Procrastinators, beware: You could pay dearly for last-minute holiday shopping this year.
Sure, it’s always smart to spread out the financial pain and start shopping ahead of the holidays, but this year, it may be wiser than usual.
Here are three reasons:
[READ: The Best Time to Buy Everything.]
Supply Chain Issues
What does the supply chain have to do with your holiday shopping? “Our economy continues to feel the impact of COVID,” says Adriana Welsh, an adjunct professor at Moravian University in Bethlehem, Pennsylvania, who teaches an integrated logistics systems class for MBA students. “As importers and exporters are starting to ship goods for the holidays, they are met with container shortages and long delays at the ports.” Welsh is also director of government aftermarket at Curtiss-Wright Corporation, which manufactures products for the commercial, industrial, defense and energy industries. So she is immersed in supply chain issues every day.
Making matters worse for shoppers, Welsh says: “This comes at a time when the U.S. is struggling to meet current logistics demands due to driver and truck shortages.”
The truck and driver shortages preceded COVID-19, but they become more acute as online shopping continues to become more and more popular.
So if you wait to do most of your holiday shopping in December, the odds are decent that you’ll find far more empty shelves than you would expect. It isn’t that nothing will be available to buy, of course; it’s just that some of the gifts you want to purchase may not be available.
Shipping delays stem from supply chain issues, and you should prepare for them. In fact, Scott Price, the president of UPS International, recently told a wire service, “I half-jokingly tell people ‘Order your Christmas presents now because otherwise on Christmas day, there may just be a picture of something that’s not coming until February or March.'”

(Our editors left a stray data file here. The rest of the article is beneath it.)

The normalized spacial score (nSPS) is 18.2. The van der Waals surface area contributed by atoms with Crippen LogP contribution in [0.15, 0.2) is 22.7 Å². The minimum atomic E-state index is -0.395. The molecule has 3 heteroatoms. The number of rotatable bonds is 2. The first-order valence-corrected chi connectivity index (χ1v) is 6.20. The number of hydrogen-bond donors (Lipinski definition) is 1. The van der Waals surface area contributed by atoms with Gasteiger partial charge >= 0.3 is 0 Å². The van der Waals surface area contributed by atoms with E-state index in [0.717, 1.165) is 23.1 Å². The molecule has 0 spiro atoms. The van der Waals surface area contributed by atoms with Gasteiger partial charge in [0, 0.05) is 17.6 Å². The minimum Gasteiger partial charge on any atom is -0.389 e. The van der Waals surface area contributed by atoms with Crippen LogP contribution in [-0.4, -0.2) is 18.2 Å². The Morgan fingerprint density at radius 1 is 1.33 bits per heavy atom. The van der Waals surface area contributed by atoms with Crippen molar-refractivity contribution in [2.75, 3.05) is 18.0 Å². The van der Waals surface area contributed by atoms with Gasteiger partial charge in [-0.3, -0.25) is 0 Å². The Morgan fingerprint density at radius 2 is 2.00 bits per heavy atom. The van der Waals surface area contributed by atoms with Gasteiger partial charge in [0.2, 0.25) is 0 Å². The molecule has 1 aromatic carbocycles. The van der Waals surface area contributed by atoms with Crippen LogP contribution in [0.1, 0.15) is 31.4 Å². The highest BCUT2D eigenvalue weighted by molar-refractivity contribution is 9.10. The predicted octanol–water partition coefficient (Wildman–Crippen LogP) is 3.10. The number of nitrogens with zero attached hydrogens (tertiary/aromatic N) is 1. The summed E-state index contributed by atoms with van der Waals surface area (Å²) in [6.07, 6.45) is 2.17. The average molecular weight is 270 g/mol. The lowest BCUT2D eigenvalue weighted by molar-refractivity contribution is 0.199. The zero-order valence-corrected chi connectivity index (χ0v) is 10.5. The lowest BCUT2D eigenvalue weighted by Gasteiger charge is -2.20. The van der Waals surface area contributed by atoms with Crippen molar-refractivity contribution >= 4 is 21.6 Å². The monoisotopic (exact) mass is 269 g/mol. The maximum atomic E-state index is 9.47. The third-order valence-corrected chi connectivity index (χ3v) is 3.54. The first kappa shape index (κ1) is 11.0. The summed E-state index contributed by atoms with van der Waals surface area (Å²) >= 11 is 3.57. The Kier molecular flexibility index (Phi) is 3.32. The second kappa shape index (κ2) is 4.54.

Still, retailers are doing what they can to combat the supply chain issues, says Trae Bodge, a New York City-based lifestyle journalist and shopping consultant who runs the shopping blog TrueTrae.com.
“While retailers are doing their best to shift to air shipping, airports are experiencing delays, too,” she says.
Prices on a range of items have already gone up, and with supply chain issues offering no signs of abating, expect higher prices on gifts and merchandise in general. Welsh predicts that consumers will likely pay 20% to 30% more for the same goods this year versus last year and that electronics and imports will be the most expensive items.
That may sound alarmist, but a glance at the World Container Index, published by Drewry’s, an independent maritime research consultancy, tells the story:
In April 2021, the composite cost of shipping a 40-foot container on eight major east-west routes was a little less than $5,000. By September 2021, the cost was $10,083.84. (Before the pandemic, the cost was less than $2,000.)
It’s not a guarantee that you will save more if you do your holiday shopping now. But if you start looking for deals and buying gifts sooner rather than later, it stands to reason that you’ll probably come out ahead than if you crammed all of your holiday shopping into a few weeks at the end of the year.